The original brewery, Christian Heurich Brewing, had survived Prohibition only to close in 1956, standing where the Kennedy Center now sits. The Arena Stage used the closed brewery's hospitality room as a performance space from '57 until 1962, calling the room the Old Vat. (It would be 36 years before another brewery was to open in Washington, D.C. - the Capitol City Brewing Company, a brewpub, in 1992.)

Thank you Gary Heurich for your efforts. Old Heurich: 1986-2006.

The morbid roster of shuttered local breweries grows: Founders, Virginia Beverage Company, John Harvard's, Degroens/Baltimore Brewing Company, Sisson's Restaurant and Brewery (first brewpub in Maryland), Brimstone Brewing Company, Bardo Rodeo, Dock Street, Wild Goose Brewing Company, British Brewing Company (first micro in Maryland), Globe Brewing Company, Potomac Brewing Company, Blue and Gold Brewpub, and yes, even National Brewing Company (not to mention Gunther and other casualties of the big boy beer wars).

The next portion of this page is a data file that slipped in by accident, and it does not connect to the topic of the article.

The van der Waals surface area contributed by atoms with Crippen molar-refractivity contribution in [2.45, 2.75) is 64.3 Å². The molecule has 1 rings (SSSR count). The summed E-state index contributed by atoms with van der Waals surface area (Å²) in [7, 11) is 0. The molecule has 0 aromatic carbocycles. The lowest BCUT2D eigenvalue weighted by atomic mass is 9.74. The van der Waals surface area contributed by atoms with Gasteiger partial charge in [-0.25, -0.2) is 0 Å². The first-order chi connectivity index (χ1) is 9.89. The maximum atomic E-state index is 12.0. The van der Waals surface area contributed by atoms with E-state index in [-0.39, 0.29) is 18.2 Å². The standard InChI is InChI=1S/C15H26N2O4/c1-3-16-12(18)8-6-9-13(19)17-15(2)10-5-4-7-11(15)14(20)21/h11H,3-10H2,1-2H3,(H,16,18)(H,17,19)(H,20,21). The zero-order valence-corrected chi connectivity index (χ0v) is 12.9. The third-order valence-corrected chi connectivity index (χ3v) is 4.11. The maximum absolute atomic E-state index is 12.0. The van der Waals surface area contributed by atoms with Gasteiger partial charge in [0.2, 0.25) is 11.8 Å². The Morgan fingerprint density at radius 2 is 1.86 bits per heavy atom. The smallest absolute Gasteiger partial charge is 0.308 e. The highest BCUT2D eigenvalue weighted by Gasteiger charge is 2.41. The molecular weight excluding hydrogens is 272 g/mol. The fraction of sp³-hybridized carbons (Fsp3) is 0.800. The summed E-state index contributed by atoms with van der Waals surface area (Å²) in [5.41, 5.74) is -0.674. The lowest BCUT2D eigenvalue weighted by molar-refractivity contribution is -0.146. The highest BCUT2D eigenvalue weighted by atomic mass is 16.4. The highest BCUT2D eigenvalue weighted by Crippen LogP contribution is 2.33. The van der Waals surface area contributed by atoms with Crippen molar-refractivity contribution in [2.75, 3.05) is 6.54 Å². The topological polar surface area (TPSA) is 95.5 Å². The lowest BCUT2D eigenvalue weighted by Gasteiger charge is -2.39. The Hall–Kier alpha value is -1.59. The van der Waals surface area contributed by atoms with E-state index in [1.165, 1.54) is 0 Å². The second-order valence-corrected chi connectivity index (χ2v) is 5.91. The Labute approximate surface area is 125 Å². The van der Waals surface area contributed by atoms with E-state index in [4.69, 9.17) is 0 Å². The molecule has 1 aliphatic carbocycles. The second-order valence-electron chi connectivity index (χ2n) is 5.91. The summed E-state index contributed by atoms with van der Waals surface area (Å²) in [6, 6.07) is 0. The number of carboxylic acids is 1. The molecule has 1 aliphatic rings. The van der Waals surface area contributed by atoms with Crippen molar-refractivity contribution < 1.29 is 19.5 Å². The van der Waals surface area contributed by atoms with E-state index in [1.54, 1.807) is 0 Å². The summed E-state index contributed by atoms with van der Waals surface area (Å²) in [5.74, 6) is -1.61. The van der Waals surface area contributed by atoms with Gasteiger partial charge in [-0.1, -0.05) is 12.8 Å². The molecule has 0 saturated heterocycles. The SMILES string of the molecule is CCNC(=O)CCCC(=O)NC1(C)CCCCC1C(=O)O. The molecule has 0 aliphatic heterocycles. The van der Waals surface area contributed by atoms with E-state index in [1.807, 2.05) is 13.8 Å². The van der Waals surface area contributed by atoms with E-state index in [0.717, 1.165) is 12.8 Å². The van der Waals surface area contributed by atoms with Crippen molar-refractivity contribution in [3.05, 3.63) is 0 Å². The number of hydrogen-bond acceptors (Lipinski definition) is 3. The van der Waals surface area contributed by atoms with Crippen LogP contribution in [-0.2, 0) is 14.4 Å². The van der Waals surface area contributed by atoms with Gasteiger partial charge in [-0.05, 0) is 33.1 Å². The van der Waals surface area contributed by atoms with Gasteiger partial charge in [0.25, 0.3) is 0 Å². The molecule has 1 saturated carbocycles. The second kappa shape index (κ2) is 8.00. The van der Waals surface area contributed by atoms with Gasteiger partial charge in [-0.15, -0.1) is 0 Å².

SUPPORT YOUR LOCAL BREWERY!

Below is the letter from Gary Heurich in late February 2006.
It is with immeasurable sadness and disappointment that I inform you that, after 20 unprofitable years, The Olde Heurich Brewing Company has discontinued brewing operations, and will cease sales of its beers to its distributors, effective with the last of our shipments to our distributors in February.

These shipments will provide our distributors with up to one month's final inventory that will allow each of them and our retail customers time to plan transitions and arrange final purchases of what will now likely become an eBay item. Accordingly, I expect that Foggy will disappear from the market by the beginning of April.

It was with pride and a great sense of history that I chose to resurrect my family's grand local brewing tradition in the national capital area in 1986. My hope and inspiration was that it would be supported accordingly so that we would be able to build a brewery in Washington.

Though with a handful of wonderful exceptions for which I am very grateful, sadly and unlike many other craft beer markets, the Washington area's heritage beer seems to have been viewed more as a commodity, and we never came anywhere near the sales needed to build a brewery.